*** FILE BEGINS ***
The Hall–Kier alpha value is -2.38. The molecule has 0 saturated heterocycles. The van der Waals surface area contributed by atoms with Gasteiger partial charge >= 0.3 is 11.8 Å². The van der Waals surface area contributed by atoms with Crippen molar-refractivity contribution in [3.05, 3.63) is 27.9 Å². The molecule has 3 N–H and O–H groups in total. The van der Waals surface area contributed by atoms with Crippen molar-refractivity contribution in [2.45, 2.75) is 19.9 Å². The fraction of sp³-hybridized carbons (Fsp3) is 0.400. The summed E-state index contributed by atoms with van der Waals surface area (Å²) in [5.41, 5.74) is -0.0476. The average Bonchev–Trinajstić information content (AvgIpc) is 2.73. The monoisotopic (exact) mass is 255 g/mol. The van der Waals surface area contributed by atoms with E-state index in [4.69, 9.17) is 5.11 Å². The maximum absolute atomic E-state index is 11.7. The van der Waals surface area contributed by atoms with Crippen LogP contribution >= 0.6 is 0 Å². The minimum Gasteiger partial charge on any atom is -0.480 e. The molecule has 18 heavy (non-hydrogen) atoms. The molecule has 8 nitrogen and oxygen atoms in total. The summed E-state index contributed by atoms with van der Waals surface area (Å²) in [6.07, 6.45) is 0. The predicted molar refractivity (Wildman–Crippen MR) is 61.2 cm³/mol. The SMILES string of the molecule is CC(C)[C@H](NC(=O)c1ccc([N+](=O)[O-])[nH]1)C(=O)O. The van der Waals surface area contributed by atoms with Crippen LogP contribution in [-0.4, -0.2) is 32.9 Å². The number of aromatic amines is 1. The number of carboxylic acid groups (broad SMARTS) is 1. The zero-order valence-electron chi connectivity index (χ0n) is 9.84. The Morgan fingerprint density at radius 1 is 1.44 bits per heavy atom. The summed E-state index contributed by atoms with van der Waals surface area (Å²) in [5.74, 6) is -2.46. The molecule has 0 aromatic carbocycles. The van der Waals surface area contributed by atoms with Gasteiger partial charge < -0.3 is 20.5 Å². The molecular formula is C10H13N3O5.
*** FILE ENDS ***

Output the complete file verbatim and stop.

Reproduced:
The Hall–Kier alpha value is -2.38. The molecule has 0 saturated heterocycles. The van der Waals surface area contributed by atoms with Gasteiger partial charge >= 0.3 is 11.8 Å². The van der Waals surface area contributed by atoms with Crippen molar-refractivity contribution in [3.05, 3.63) is 27.9 Å². The molecule has 3 N–H and O–H groups in total. The van der Waals surface area contributed by atoms with Crippen molar-refractivity contribution in [2.45, 2.75) is 19.9 Å². The fraction of sp³-hybridized carbons (Fsp3) is 0.400. The summed E-state index contributed by atoms with van der Waals surface area (Å²) in [5.41, 5.74) is -0.0476. The average Bonchev–Trinajstić information content (AvgIpc) is 2.73. The monoisotopic (exact) mass is 255 g/mol. The van der Waals surface area contributed by atoms with E-state index in [4.69, 9.17) is 5.11 Å². The maximum absolute atomic E-state index is 11.7. The van der Waals surface area contributed by atoms with Crippen LogP contribution >= 0.6 is 0 Å². The minimum Gasteiger partial charge on any atom is -0.480 e. The molecule has 18 heavy (non-hydrogen) atoms. The molecule has 8 nitrogen and oxygen atoms in total. The summed E-state index contributed by atoms with van der Waals surface area (Å²) in [6.07, 6.45) is 0. The predicted molar refractivity (Wildman–Crippen MR) is 61.2 cm³/mol. The SMILES string of the molecule is CC(C)[C@H](NC(=O)c1ccc([N+](=O)[O-])[nH]1)C(=O)O. The van der Waals surface area contributed by atoms with Crippen LogP contribution in [-0.4, -0.2) is 32.9 Å². The number of aromatic amines is 1. The number of carboxylic acid groups (broad SMARTS) is 1. The zero-order valence-electron chi connectivity index (χ0n) is 9.84. The Morgan fingerprint density at radius 1 is 1.44 bits per heavy atom. The summed E-state index contributed by atoms with van der Waals surface area (Å²) in [5.74, 6) is -2.46. The molecule has 0 aromatic carbocycles. The van der Waals surface area contributed by atoms with Gasteiger partial charge < -0.3 is 20.5 Å². The molecular formula is C10H13N3O5.